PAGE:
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UK recovery 'slower than thought'

The UK's economy will recover more slowly than previously thought next year, business group the CBI has predicted.

It expects GDP to grow by 2% in 2011, not 2.5% as forecast in June this year.

Spending cuts aimed at getting public finances into better shape had prompted the revision, the CBI added.

But it said the prospect of the UK returning to recession was "unlikely", adding it expected growth in 2010 to be higher than previously thought.

It also said that the outlook for consumer spending next year was weaker than previously predicted, hit by stubbornly high inflation, in part from January's VAT rise to 20%, along with only modest wage increases.

Official figures from the Office for National Statistics have shown that the UK economy grew by 0.3% and 1.2% in the first two quarters of 2010 respectively.

The CBI expects the economy to grow by 0.3% and 0.6% in the latter two quarters of the year.

Quarterly growth is then forecast to pick up gradually from 0.3% to 0.6% over the course of 2011.

"The degree of uncertainty around the outlook remains high, but our view is that the UK's tentative recovery will be sustained, albeit with weaker levels of growth," said CBI Director-General Richard Lambert.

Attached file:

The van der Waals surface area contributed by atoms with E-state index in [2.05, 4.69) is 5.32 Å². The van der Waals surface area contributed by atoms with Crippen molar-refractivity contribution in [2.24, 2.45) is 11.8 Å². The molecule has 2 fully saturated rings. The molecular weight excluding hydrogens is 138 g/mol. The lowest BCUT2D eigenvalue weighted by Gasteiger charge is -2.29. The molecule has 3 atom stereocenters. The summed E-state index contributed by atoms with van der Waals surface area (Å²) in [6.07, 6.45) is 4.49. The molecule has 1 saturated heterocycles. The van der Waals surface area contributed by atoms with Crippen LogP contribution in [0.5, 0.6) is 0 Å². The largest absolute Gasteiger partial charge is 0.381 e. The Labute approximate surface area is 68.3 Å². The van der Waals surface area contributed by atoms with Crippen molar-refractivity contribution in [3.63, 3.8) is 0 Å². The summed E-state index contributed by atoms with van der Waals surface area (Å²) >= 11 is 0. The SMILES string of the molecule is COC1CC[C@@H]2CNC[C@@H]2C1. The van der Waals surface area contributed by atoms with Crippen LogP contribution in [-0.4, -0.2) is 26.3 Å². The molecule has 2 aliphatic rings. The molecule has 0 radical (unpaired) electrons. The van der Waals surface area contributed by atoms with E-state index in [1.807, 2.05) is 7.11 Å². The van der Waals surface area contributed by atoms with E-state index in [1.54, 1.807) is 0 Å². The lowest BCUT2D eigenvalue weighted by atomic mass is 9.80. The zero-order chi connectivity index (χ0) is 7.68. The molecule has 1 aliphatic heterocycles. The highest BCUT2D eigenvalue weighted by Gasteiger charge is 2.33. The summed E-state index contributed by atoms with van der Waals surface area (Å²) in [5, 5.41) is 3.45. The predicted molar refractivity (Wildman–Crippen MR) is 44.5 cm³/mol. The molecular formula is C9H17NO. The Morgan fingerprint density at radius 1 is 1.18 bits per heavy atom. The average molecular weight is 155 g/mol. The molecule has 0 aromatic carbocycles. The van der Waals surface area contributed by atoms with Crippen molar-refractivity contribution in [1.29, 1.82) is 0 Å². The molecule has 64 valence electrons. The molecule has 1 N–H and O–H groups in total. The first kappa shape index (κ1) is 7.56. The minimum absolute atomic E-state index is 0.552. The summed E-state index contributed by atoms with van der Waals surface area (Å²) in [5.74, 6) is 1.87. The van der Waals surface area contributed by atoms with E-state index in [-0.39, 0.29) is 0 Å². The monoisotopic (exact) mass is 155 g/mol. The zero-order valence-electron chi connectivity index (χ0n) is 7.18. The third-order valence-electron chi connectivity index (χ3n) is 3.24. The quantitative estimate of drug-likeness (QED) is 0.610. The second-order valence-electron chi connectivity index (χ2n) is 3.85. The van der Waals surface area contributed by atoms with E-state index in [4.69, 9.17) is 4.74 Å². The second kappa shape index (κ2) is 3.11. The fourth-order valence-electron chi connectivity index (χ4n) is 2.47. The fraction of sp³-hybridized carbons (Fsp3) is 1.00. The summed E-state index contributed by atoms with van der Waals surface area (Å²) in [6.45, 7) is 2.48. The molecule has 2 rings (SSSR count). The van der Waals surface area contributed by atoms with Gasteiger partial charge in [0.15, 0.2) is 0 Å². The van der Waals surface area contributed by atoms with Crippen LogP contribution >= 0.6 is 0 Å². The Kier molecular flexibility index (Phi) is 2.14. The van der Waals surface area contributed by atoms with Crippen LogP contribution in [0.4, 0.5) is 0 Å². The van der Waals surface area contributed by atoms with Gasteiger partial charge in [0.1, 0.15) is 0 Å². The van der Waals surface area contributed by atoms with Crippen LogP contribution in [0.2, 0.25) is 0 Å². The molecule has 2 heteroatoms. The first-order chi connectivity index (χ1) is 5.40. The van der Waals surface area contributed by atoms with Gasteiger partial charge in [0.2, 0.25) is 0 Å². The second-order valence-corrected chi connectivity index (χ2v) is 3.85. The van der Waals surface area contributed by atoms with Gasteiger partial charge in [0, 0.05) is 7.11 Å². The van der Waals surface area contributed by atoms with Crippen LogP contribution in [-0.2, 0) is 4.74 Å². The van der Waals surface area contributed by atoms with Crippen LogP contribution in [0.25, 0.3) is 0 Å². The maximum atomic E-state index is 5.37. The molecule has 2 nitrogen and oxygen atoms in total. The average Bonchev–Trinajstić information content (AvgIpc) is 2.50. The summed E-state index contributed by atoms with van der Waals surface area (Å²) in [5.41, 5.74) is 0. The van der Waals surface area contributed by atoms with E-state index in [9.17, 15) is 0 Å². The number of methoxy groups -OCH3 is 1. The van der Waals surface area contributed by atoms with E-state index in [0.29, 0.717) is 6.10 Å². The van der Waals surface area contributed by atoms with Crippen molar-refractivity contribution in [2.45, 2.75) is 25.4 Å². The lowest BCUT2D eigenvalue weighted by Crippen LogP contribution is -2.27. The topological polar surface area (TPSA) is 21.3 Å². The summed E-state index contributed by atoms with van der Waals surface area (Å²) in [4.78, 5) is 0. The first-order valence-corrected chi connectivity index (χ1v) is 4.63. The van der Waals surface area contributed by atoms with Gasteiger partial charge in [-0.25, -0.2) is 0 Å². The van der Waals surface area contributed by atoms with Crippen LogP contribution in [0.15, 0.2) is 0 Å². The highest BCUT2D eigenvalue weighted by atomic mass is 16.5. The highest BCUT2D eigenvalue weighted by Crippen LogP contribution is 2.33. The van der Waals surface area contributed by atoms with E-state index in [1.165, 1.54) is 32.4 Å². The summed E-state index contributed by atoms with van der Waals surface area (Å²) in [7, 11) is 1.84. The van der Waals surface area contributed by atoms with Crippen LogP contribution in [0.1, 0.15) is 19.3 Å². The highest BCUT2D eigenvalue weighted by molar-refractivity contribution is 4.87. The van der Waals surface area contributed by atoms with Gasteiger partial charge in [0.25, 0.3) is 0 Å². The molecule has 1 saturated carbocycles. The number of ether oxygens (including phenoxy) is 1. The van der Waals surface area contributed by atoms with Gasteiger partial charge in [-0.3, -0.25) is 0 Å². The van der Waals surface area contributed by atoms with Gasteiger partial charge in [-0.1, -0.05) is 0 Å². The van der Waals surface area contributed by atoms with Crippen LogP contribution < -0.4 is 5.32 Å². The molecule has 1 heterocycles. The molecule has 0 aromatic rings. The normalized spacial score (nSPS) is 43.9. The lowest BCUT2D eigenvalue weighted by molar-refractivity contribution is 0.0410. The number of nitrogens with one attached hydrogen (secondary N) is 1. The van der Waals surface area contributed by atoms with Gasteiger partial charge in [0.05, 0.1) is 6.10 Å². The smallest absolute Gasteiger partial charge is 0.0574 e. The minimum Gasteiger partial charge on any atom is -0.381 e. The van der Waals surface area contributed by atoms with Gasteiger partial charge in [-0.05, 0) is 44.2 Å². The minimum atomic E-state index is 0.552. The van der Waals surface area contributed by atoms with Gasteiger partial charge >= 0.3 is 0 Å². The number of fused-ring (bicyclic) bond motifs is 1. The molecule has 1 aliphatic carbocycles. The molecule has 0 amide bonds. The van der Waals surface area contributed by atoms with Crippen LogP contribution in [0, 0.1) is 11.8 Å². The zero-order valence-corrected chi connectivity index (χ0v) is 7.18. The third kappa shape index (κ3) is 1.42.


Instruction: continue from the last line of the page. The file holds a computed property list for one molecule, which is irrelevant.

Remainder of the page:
"The fragile nature of the recovery is why, in the forthcoming spending review, the government must focus its scarce resources on those areas which most galvanise growth, namely infrastructure and capital investment."

And looking ahead to spending cuts to be announced in next month's comprehensive spending review, CBI chief economic adviser Ian McCafferty said "the action to get the public finances back onto a sustainable footing will no doubt temper the recovery going into 2011".

The group also said that it no longer expected unemployment to peak in the period to the end of 2011, but that it would instead rise at a more gradual rate, climbing from a predicted 2.49 million at the end of this year to 2.62 million at the end of 2011. The latest data put unemployment at 2.47 million.

BBC News

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